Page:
Durban has just celebrated the opening of its ICC Arena. It is an extension of the existing ICC which forms part of a complex of buildings lying between Ordinance Road to the north and Commercial Road to the south, and only three blocks west of the beach.
The Arena attaches to the south of the Exhibition Centre, which was built by the South African Railways as workshops almost a hundred years ago. They are of typical ‘dockside’ architecture which easily integrates into any urban fabric, and has become, or maybe always was, a landmark in the town.
The Arena faces south onto Commercial Road. The way in which the faÃ§ade on the south entry side is treated contrasts with the open plate glass walls on the north elevation, which have become the instantly recognizable signature view of this development. Now, the south entry is unique too, and for good measure, adds a heritage element, in that the highly decorated old jail wall on the west corner has been preserved as part of the outdoor area and encloses the corner.
The smallish repeated glass elements forming the south wall have been used on slightly different planes, in four horizontal layers which exploit the south light and are exquisite. These elements continue on to the east side. The floor of the lavish plaza in front of it is clad in smooth composite stone paving with narrow joints modulating it through to the foyer.
The ring road around this development is one-way in a clockwise direction. So you can circulate to orientate yourself and select appropriate parking. You always have sight of the Centre on your left.
The reason why I’m describing this so broadly is that, from concept, this was designed as a South African space for people from everywhere to savour. The other two famous Convention Centres - in Sandton and Cape Town - could actually be anywhere. And they are, from the outset, not easy to find without a lot of signage. Their location is still elusive if you cannot discern north, south, east or west.
Maybe one wouldn’t notice this if the Durban development (also on a confined site) had not got it so right. (As a Durban resident I might seem biased, I know, but it’s true.) The wonderful spill out to the outdoors enhances it too.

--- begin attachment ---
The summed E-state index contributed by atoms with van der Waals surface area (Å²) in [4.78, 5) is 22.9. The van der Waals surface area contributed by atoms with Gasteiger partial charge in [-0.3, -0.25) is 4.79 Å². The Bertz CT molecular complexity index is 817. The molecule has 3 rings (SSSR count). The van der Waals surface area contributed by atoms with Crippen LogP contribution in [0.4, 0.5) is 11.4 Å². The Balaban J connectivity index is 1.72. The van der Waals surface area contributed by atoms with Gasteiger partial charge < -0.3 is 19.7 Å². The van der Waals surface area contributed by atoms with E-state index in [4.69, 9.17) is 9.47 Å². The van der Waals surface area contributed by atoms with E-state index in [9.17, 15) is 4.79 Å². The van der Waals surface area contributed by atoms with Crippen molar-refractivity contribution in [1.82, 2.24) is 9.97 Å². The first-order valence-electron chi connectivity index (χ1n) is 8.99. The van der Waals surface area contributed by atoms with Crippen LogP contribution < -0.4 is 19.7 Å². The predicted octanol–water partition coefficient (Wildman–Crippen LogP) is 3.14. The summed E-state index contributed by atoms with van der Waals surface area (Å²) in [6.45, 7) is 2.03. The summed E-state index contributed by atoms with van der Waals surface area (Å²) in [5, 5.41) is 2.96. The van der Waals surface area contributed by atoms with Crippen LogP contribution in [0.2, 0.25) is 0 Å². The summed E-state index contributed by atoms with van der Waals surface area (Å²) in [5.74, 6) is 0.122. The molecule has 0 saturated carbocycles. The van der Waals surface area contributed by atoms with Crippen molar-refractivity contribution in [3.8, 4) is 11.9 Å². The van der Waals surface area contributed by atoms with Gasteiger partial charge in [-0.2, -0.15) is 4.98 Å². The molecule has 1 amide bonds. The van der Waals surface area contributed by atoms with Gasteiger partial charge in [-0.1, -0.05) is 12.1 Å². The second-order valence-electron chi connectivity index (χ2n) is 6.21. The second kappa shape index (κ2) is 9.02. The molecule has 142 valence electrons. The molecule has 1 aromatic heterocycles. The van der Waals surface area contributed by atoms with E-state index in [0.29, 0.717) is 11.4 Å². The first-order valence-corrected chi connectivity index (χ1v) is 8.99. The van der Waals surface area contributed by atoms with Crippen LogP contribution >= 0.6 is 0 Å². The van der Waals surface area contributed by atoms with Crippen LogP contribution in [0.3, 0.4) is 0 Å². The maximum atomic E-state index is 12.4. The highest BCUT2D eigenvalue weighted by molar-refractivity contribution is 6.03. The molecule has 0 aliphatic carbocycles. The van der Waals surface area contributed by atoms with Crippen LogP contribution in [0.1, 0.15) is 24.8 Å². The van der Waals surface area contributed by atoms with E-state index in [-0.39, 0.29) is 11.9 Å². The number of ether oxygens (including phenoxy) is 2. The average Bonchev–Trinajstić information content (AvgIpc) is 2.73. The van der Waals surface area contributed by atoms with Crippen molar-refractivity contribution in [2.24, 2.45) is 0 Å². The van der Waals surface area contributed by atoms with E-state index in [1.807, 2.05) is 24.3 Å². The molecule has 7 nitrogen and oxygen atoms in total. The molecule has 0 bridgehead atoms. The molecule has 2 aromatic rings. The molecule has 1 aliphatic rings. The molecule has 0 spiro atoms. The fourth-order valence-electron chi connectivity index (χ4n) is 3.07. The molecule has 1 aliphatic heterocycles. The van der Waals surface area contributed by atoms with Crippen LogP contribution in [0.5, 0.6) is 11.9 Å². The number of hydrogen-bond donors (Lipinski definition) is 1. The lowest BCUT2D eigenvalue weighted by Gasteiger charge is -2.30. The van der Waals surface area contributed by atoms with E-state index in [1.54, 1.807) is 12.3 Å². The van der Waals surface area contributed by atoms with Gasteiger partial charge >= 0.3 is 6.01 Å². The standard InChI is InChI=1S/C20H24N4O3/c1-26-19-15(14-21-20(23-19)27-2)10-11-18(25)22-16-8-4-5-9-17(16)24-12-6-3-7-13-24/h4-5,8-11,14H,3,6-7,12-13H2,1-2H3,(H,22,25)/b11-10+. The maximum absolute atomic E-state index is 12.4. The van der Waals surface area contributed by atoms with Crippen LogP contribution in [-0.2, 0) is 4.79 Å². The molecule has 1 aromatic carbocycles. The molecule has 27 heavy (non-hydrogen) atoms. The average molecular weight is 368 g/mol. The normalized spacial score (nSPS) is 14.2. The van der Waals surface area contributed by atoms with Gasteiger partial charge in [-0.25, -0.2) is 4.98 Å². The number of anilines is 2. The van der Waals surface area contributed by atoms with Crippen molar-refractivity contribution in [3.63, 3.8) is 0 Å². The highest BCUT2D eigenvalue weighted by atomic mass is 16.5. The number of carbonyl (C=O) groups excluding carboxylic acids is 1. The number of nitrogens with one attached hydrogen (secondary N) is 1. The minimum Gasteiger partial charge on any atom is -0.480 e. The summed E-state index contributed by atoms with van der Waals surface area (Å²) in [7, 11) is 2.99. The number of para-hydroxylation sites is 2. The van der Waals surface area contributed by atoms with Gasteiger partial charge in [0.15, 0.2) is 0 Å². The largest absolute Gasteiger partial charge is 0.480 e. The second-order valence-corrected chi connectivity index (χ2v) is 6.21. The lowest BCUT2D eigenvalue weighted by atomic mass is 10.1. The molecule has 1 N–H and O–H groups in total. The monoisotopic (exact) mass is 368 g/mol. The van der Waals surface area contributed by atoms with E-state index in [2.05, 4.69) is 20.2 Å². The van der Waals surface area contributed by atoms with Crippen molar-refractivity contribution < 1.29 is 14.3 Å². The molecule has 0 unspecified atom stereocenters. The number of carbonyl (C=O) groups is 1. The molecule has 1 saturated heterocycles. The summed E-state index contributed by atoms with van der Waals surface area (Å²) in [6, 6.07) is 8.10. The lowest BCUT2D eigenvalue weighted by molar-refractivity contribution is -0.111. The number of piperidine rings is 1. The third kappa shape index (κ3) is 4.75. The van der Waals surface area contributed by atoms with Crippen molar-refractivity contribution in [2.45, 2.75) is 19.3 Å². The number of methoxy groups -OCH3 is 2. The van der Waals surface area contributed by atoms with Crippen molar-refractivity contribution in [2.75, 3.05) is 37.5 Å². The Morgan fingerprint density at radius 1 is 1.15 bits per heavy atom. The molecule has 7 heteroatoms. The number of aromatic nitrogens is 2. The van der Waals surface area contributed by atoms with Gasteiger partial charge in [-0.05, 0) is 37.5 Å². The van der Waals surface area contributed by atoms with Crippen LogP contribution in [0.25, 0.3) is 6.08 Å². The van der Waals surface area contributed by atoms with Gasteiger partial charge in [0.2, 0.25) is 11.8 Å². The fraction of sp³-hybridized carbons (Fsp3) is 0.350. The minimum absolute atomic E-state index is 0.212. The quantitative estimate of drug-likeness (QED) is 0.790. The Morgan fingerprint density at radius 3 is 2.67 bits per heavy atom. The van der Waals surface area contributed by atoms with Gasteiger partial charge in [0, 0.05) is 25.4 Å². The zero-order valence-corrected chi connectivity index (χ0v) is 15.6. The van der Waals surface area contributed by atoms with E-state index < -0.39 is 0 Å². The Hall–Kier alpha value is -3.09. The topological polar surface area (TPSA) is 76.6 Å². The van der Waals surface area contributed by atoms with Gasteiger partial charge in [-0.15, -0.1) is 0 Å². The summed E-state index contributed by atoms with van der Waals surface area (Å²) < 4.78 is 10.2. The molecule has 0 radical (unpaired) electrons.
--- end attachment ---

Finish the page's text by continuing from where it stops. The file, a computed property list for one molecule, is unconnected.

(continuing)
Once parked, say in the basement, visitors are aware of where they’re heading as the main lift foyer has a large orange tiled panel adjacent to the glass frontage.
On the ground and first floor, there are ample toilet facilities. The carpeting and tiles are the same as those used in the original ICC. Of course, an arena has about half of its seating capacity on the level ground area, and during concert performances, the stage can be raised. (Nice to see that, at the opening, there were two curved ramps up to the stage which also suited the able-bodied in an environment of flashing lights and stage effects).
The total capacity of fixed seating is 3 000 out of a total 10 000. Apparently only 12 seats have been allocated for disabled people. These spaces are not precluded from being used for other purposes, and that’s a good idea. But of course, my ideal layout would be that they were not all in one area.
My take on the foyer, which is one of the more important parts of the development, is that it has a wonderful ambience. The acoustics are excellent and it is not too narrow, making it the quintessential ‘crush’ area. The bar counters have not been handled sensitively. They are beautifully simple glass and granite assemblies 112cm high, end to end. This is to accommodate the under-bar fridges, but no thought was given to the users, and it cannot be condoned. The glass fronted VIP box on the second floor is the best in the house and easily accessible, and I congratulate the designers on their foresight.
There are many other features to celebrate at this venue, if I had the page space. My main theme is that the way-finding, in every sense, is outstanding. It is a fundamental to good architecture, but regrettably, something which is often neglected.
“For to be free is not merely to cast off one’s chains; but to live in a way that respects and enhances the lives of others.” Nelson Mandela